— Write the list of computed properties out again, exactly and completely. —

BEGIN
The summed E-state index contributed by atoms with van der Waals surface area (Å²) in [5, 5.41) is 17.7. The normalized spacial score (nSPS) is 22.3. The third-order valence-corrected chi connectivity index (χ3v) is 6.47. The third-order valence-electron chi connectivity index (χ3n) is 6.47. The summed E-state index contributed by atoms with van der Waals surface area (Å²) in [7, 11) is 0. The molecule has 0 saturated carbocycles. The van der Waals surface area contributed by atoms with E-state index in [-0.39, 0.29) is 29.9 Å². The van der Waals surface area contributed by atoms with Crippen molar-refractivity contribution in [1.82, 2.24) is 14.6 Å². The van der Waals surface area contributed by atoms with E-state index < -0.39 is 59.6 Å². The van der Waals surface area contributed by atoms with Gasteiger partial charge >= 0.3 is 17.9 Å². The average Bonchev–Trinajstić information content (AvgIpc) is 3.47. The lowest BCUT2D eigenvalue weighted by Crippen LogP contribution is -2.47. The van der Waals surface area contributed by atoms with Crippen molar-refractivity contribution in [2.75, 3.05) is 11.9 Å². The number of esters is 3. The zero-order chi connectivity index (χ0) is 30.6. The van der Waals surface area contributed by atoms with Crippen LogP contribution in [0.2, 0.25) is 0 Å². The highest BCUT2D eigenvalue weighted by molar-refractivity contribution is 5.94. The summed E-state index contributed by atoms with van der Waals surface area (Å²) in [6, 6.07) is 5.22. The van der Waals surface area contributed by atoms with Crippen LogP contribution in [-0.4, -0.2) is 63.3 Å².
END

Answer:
The summed E-state index contributed by atoms with van der Waals surface area (Å²) in [5, 5.41) is 17.7. The normalized spacial score (nSPS) is 22.3. The third-order valence-corrected chi connectivity index (χ3v) is 6.47. The third-order valence-electron chi connectivity index (χ3n) is 6.47. The summed E-state index contributed by atoms with van der Waals surface area (Å²) in [7, 11) is 0. The molecule has 0 saturated carbocycles. The van der Waals surface area contributed by atoms with E-state index in [-0.39, 0.29) is 29.9 Å². The van der Waals surface area contributed by atoms with Crippen molar-refractivity contribution in [1.82, 2.24) is 14.6 Å². The van der Waals surface area contributed by atoms with E-state index < -0.39 is 59.6 Å². The van der Waals surface area contributed by atoms with Gasteiger partial charge >= 0.3 is 17.9 Å². The average Bonchev–Trinajstić information content (AvgIpc) is 3.47. The lowest BCUT2D eigenvalue weighted by Crippen LogP contribution is -2.47. The van der Waals surface area contributed by atoms with Crippen molar-refractivity contribution in [2.75, 3.05) is 11.9 Å². The number of esters is 3. The zero-order chi connectivity index (χ0) is 30.6. The van der Waals surface area contributed by atoms with Crippen LogP contribution in [0.2, 0.25) is 0 Å². The highest BCUT2D eigenvalue weighted by molar-refractivity contribution is 5.94. The summed E-state index contributed by atoms with van der Waals surface area (Å²) in [6, 6.07) is 5.22. The van der Waals surface area contributed by atoms with Crippen LogP contribution in [-0.4, -0.2) is 63.3 Å².